Yet while according to some estimates Turkey produces up to 10% of the world’s tea (275,000 tons were processed last year), most of it is consumed domestically and most of it is still the age-old variety of black tea that is grown on Rize’s 767 million square miles of tea plantations, which is then harvested during a six-month period from May to October, before being withered, rolled, fermented and then dried.
However, change is brewing for Turkish tea, as producers like Lazika, a Rize-based startup founded in 2016, are beginning to break with tradition.
The company, which works solely with smallholder farmers, produces organic green and white teas, often using local ingredients such as yayla flowers from the nearby Kaçkar Mountains, softening the taste and, some locals claim, providing medicinal benefits.
“Turkish tea is concentrated on the old habits of people,” says founder Emre Ercin. “There’s no variation. It’s always the same flavor. We want to change this.”
There’s clearly an appetite for turning over a new leaf: In 2021, Lazika processed about seven tonnes of hand-picked tea, but production has ramped up considerably and this year it’s set to process 25 tonnes.
The company has also opened up a cafe in Istanbul to sell its wares, with more planned soon. “Our consumers have a new taste. It just requires a little effort,” says Ercin. “Their eyes are being opened.”
Others are taking different approaches to production. Aytul Turan, who co-runs the women-led Tea Chef company based in Rize, started to make handmade tea after visiting China in 2017.
“I try to make the best tea by processing the fresh tea leaves, which are harvested by hand without damaging the tea plant with great care and precision, while preserving the product structure,” she says.
Along with her friend Yasemin Yazıcı, the pair now harvest high-quality white tea leaves by hand and process it themselves as well as producing handmade green tea, black tea and even Japanese-style matcha.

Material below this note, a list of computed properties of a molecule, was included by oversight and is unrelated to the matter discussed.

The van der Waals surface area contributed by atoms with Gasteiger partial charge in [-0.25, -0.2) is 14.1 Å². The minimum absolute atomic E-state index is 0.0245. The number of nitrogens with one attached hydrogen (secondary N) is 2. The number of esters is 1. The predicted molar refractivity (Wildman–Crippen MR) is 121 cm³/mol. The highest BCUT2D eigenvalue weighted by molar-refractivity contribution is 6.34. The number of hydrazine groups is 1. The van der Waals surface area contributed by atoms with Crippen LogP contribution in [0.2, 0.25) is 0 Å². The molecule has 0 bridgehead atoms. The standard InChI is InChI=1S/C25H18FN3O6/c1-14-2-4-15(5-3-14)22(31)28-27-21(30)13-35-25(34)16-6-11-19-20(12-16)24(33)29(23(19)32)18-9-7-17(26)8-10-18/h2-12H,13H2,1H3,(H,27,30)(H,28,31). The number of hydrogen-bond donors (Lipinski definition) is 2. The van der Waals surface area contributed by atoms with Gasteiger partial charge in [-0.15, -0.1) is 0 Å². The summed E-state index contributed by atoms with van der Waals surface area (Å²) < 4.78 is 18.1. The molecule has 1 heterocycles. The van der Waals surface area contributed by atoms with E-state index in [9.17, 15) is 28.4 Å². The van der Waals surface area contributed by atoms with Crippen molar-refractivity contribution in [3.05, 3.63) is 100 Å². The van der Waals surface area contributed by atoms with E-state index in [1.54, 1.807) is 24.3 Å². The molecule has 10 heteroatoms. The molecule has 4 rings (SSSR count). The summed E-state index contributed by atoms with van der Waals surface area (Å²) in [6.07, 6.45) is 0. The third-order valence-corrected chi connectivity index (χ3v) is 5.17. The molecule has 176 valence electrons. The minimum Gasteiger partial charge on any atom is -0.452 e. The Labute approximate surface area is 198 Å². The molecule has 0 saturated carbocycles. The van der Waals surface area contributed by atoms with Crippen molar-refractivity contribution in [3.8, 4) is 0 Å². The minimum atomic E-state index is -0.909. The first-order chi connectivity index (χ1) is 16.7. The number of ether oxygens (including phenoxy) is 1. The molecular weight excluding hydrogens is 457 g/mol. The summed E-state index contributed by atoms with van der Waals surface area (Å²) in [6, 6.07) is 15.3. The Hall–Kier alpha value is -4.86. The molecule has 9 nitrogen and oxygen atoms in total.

“I have a very deep love for tea production,” adds Turan. “We set out with the awareness that we young people have responsibilities to know, develop and innovate the history of Turkish tea.”
But even at Çaykur, Türkiye’s state-owned tea company, which employs over 10,000 people across 45 factories, innovation is on the agenda.
At Çaykur’s laboratories, scientists in white coats constantly test new technology and techniques to improve the flavor and consistency of the product, monitoring everything from pH levels to color tone. For certain blends, a “2.5 leaf” process is used to take only the bud and two youngest leaves of the tea bush — considered by some to result in the most refined taste.
“We always try to create new levels of quality,” says Muhammet Çomoğlu, who works for the state-run Rize Tea Research and Application Center (ÇAYMER). “For Turks, tea is one of the most important parts of the daily diet.”
But as Turkish tea continues to grow and evolve in new directions, its ability to bring people together remains. In a toast to Turkey’s national drink, a 30-meter-high building in the shape of a giant Turkish tea glass — including a bazaar, viewing terrace and, in the future, a museum — was opened in the city of Rize this year.
“To live without tea is no life at all,” says Hasan Önder, the bazaar’s manager. “We must celebrate this important part of Turkish life, both among ourselves as well as sharing the delicious story with visitors.”